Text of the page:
SALEM — For Susan Aey, breast cancer was the furthest thing from her mind until one night in bed.
“Imagine my shock when late one night while lying in bed, I had a sharp uncomfortable pain in my left breast, half asleep. I felt for a small lump the next morning — not sure if I had been dreaming. Unfortunately, it was,” she said.
Aey — a physician herself — said it was difficult just calling her gynecologist and saying the words, “I have a breast lump.”
Even though her tests came back inconclusive from the first breast cancer center she went to, Aey’s gynecologist urged her to visit the Joanie Abdu Comprehensive Breast Care Center. After being tested immediately, she got her diagnosis.
“I’m kind of an example of what not to do because I just never, ever considered that breast cancer was a possibility for me. I had no family history; had no risk factors. I was active and I felt healthy; I felt wonderful. Because of that attitude, I stopped doing breast exams,” Aey said.
Before breast cancer, Aey was a stay-at-home mom with a hectic lifestyle of running her kids around. Her unexpected diagnosis hit her hard.
Aey didn’t think the lump could be cancer and was hopeful that her biopsy would come back fine.
“I still have kids at home. I really was thinking more about them than myself. It was scary. It really was scary.”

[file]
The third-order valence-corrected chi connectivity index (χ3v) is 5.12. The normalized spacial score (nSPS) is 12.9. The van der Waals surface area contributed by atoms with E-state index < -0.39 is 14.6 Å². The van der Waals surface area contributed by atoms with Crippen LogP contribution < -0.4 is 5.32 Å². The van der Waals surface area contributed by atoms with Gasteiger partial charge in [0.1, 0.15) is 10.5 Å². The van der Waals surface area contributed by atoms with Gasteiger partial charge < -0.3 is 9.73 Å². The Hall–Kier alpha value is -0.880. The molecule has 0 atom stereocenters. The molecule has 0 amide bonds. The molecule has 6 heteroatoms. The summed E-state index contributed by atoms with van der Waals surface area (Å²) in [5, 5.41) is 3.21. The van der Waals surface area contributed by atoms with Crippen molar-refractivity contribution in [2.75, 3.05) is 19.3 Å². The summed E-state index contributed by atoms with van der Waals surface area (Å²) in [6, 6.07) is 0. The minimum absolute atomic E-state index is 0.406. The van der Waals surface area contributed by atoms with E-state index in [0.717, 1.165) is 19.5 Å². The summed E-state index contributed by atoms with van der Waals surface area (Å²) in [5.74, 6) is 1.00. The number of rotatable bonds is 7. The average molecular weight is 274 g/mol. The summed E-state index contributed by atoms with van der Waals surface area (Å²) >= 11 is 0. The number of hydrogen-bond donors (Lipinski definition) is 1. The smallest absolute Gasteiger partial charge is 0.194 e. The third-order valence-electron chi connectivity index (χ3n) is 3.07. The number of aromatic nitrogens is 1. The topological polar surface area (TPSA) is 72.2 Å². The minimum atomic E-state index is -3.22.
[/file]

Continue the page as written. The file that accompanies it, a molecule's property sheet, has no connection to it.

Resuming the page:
In Aey’s opinion, she is fortunate she had the sudden pain and caught her cancer in the early stages. Otherwise, she might not have have found out for another six months when she was due for her next mammogram.
Aey said with her medical knowledge, she felt she was in good hands at the Joanie Abdu Comprehensive Breast Care Center and was impressed at how frequent evaluations were.
“[The center] is so calming and comforting. It’s not like a normal clinic where you’re, you know, sitting in a large waiting room with a lot of other people under the bright lights,” Aey said.
Aey’s advice for other cancer patients going through similar treatment is that although it’s scary and anxiety provoking, the treatments have come so far and the prognosis for most breast cancers is good now.
“You just have to look at the end result and try not to get bogged down and so worried about the process in between. It isn’t pleasant all the time. But, you know, if I can get through it, I think most people can,” she said.
Aey navigated a new pace while going through chemotherapy and radiation treatments because she was unable to do all the “hustle and bustle” and rushing around she did before.
“It just makes you think of what’s important,” she said. “I just feel I have a lot of gratitude to everyone along the way from Joanie Abdu that helped me through this.”